By Anthony Todd
Seems like these days, every mediocre bar pretends to be something it’s not. You know the places: a modern-day speakeasy with no sign, a forties lounge with swing music or a sixties spot with highballs. Even when it’s done right, there’s something vaguely fake about the whole endeavor, like an Irish pub in a mall filled with manufactured antiques. You get the feeling about what it’s trying to be, but it’s not the real thing.
That’s why Bryant’s Cocktail Lounge (1579 South 9th), open since 1938 and hiding in a quiet Milwaukee neighborhood, is both a blast from the past and a breath of fresh air. It is exactly what it seems to be—a classic, local bar making high-end cocktails pretty much the way they’ve made them since the days when men wore hats and manual cash registers were functional and not simply cool antiques. It’s a bar where the classic cocktails never went out of style.
Owner John Dye recalls his feelings when he first encountered Bryant’s: “I’d never seen anything like it. I fell in love with it.” He bought the bar eight years ago—the previous owner had died. Dye had been a customer at the beloved bar, and was a veteran of the bar and restaurant business, so he decided to buy it.
When you walk into Bryant’s, it’s not only like walking into another time; it’s like walking into another world. The dark interior, glowing with orange light from behind the bar, and vibrating with the dulcet tones of Nancy Sinatra, beckons you. It’s quiet, calm and somehow elevating—there’s the instant feeling that this is a bar with a sense of fun and, at the same time, dignity. No one is yelling, there’s no loud music, just the hushed buzz that keeps the place alive and exciting.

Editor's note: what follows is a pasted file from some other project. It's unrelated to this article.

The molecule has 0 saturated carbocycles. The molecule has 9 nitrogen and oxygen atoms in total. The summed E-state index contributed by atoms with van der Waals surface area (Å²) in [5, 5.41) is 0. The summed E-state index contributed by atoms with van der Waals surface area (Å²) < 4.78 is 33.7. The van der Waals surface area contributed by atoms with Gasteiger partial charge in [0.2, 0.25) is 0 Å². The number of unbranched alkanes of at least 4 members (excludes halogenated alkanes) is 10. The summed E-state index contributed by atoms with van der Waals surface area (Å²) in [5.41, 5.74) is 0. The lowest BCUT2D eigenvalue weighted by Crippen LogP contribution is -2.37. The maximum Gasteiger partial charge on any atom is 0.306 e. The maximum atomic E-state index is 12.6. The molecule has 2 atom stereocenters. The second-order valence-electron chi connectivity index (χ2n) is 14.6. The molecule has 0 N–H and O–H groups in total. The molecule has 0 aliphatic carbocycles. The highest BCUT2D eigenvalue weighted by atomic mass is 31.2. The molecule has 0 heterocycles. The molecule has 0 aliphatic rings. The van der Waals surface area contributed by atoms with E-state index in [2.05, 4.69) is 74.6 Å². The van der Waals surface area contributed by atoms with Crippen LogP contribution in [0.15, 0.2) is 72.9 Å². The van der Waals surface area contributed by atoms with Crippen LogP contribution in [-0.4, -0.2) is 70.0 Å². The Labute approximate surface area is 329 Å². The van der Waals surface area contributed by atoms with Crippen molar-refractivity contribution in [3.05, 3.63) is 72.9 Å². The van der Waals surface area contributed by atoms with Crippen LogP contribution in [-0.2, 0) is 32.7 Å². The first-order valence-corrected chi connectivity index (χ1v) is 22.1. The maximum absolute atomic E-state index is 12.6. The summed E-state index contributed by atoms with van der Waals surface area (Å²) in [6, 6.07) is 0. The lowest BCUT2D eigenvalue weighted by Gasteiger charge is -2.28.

It’s also a place where bartending is a spectator sport. There’s no “back bar” at Bryant’s and no menu—every drink is crafted by the bartender to fit the personal desires of each guest. You tell them what you want (a spirit-forward drink, made with rye, for example) and they’ll come up with something just for you (in my case, a “Lonesome Highway,” a Manhattan variation with extra bitters). If you’re a cocktail nerd, watching the bartenders come up with their concoctions, using the antique equipment, is much more fun than T.V. could ever be. I also quaffed a classic Wisconsin Brandy Old Fashioned, served in an antique snifter-like glass the owner seeks out at thrift stores.
“There are over 500 drinks on our list now,” explains Dye. They’ll also make custom drinks. On my last visit, my companion wanted something extra bitter, but refreshing: off came the lid of the Angostura bottle and some icy, blended concoction of bitters and juice came out five minutes later that was exactly what he wanted. He didn’t know he wanted it, but there it was.
Even if you’re not a strong drinker, Bryant’s has something for you. They’re known for their ice cream drinks—in fact, Bryant’s invented the nutty, delicious Pink Squirrel. And they’ll serve you anything from a vodka martini to something tropical in a tiki-style volcano bowl.
“I know it’s a good night when I look down the bar and see all the different types of drinks,” says Dye.
Some restoration was necessary to turn Bryant’s into the perfect cool lounge it is today. First, he had to pick an era. With a bar as old as Bryant’s, you could retrofit it to almost any decade in the last century or so, and it would feel authentic. The building was built in 1880, but Dye tells us, “What you see is mainly from 1971. I decided to lock it in place.” The last major renovation was done in 1971 after a fire, but lots of the elements (the cash registers, the bar fixtures, the structure) feel much older than that. The crystal-clear fish tank is pure 1970s.
Dye tried to change as little as possible; he wanted to keep the bar the way he loved it. He fixed some damage and redid the roof, but that’s about it. Even the sound system is the original from 1971—a gold-plated model made by McIntosh—and it still sounds amazing. “It cost $21,000 in 1971,” explains Dye. “The average income was like $10,000 a year! It really was a lot of money.”
Somehow, Bryant’s managed to avoid what bar geeks call the “dark ages” of cocktails—that time when most drinks were made with sour mix from a gun and you could order a Harvey Wallbanger with a straight face. Dye thinks that it’s because the bar only had two previous owners, and a number of staff members worked there for more than forty years. “They preserved the legacy,” says Dye. Now he’s doing his part.